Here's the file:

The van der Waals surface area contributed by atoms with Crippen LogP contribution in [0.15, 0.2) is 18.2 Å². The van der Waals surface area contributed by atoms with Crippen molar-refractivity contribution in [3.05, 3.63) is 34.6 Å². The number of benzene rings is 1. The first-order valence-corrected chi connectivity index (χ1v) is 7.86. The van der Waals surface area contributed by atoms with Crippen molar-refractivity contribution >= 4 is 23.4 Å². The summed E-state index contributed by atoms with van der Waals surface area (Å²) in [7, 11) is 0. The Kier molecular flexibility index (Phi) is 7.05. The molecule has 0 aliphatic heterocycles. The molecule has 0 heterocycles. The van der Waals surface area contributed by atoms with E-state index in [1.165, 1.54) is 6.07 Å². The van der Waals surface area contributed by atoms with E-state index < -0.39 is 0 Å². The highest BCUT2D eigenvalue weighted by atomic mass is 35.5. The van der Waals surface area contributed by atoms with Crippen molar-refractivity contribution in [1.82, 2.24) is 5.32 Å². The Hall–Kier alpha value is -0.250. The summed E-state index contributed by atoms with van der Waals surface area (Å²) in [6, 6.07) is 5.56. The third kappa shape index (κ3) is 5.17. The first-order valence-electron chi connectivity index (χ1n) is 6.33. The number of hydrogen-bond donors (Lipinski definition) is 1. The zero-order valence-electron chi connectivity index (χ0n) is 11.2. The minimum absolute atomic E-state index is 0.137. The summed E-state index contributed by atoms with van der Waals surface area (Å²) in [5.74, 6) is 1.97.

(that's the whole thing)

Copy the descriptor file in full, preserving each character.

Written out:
The van der Waals surface area contributed by atoms with Crippen LogP contribution in [0.15, 0.2) is 18.2 Å². The van der Waals surface area contributed by atoms with Crippen molar-refractivity contribution in [3.05, 3.63) is 34.6 Å². The number of benzene rings is 1. The first-order valence-corrected chi connectivity index (χ1v) is 7.86. The van der Waals surface area contributed by atoms with Crippen molar-refractivity contribution >= 4 is 23.4 Å². The summed E-state index contributed by atoms with van der Waals surface area (Å²) in [7, 11) is 0. The Kier molecular flexibility index (Phi) is 7.05. The molecule has 0 aliphatic heterocycles. The molecule has 0 heterocycles. The van der Waals surface area contributed by atoms with E-state index in [1.165, 1.54) is 6.07 Å². The van der Waals surface area contributed by atoms with E-state index < -0.39 is 0 Å². The highest BCUT2D eigenvalue weighted by atomic mass is 35.5. The van der Waals surface area contributed by atoms with Crippen molar-refractivity contribution in [1.82, 2.24) is 5.32 Å². The Hall–Kier alpha value is -0.250. The summed E-state index contributed by atoms with van der Waals surface area (Å²) in [6, 6.07) is 5.56. The third kappa shape index (κ3) is 5.17. The first-order valence-electron chi connectivity index (χ1n) is 6.33. The number of hydrogen-bond donors (Lipinski definition) is 1. The zero-order valence-electron chi connectivity index (χ0n) is 11.2. The minimum absolute atomic E-state index is 0.137. The summed E-state index contributed by atoms with van der Waals surface area (Å²) in [5.74, 6) is 1.97.